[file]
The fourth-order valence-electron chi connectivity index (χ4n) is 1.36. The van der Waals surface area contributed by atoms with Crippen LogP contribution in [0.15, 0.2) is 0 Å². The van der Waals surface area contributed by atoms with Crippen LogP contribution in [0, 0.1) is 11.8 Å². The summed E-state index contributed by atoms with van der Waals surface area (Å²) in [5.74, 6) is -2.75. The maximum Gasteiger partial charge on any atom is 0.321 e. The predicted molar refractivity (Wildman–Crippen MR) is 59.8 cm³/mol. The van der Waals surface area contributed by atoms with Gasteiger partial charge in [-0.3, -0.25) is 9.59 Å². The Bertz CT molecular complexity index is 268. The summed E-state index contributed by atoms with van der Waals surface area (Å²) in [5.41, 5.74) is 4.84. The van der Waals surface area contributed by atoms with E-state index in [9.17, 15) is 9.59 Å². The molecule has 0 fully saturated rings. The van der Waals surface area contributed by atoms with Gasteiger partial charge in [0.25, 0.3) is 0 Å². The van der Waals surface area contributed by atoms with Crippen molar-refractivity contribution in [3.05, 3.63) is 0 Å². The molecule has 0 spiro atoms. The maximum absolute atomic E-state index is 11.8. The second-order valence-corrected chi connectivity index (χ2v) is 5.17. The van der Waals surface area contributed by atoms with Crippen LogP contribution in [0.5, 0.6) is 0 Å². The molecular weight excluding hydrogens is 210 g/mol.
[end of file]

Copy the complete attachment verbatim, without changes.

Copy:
The fourth-order valence-electron chi connectivity index (χ4n) is 1.36. The van der Waals surface area contributed by atoms with Crippen LogP contribution in [0.15, 0.2) is 0 Å². The van der Waals surface area contributed by atoms with Crippen LogP contribution in [0, 0.1) is 11.8 Å². The summed E-state index contributed by atoms with van der Waals surface area (Å²) in [5.74, 6) is -2.75. The maximum Gasteiger partial charge on any atom is 0.321 e. The predicted molar refractivity (Wildman–Crippen MR) is 59.8 cm³/mol. The van der Waals surface area contributed by atoms with Gasteiger partial charge in [-0.3, -0.25) is 9.59 Å². The Bertz CT molecular complexity index is 268. The summed E-state index contributed by atoms with van der Waals surface area (Å²) in [5.41, 5.74) is 4.84. The van der Waals surface area contributed by atoms with E-state index in [9.17, 15) is 9.59 Å². The molecule has 0 fully saturated rings. The van der Waals surface area contributed by atoms with Gasteiger partial charge in [0.25, 0.3) is 0 Å². The van der Waals surface area contributed by atoms with Crippen molar-refractivity contribution in [3.05, 3.63) is 0 Å². The molecule has 0 spiro atoms. The maximum absolute atomic E-state index is 11.8. The second-order valence-corrected chi connectivity index (χ2v) is 5.17. The van der Waals surface area contributed by atoms with Crippen LogP contribution in [0.5, 0.6) is 0 Å². The molecular weight excluding hydrogens is 210 g/mol.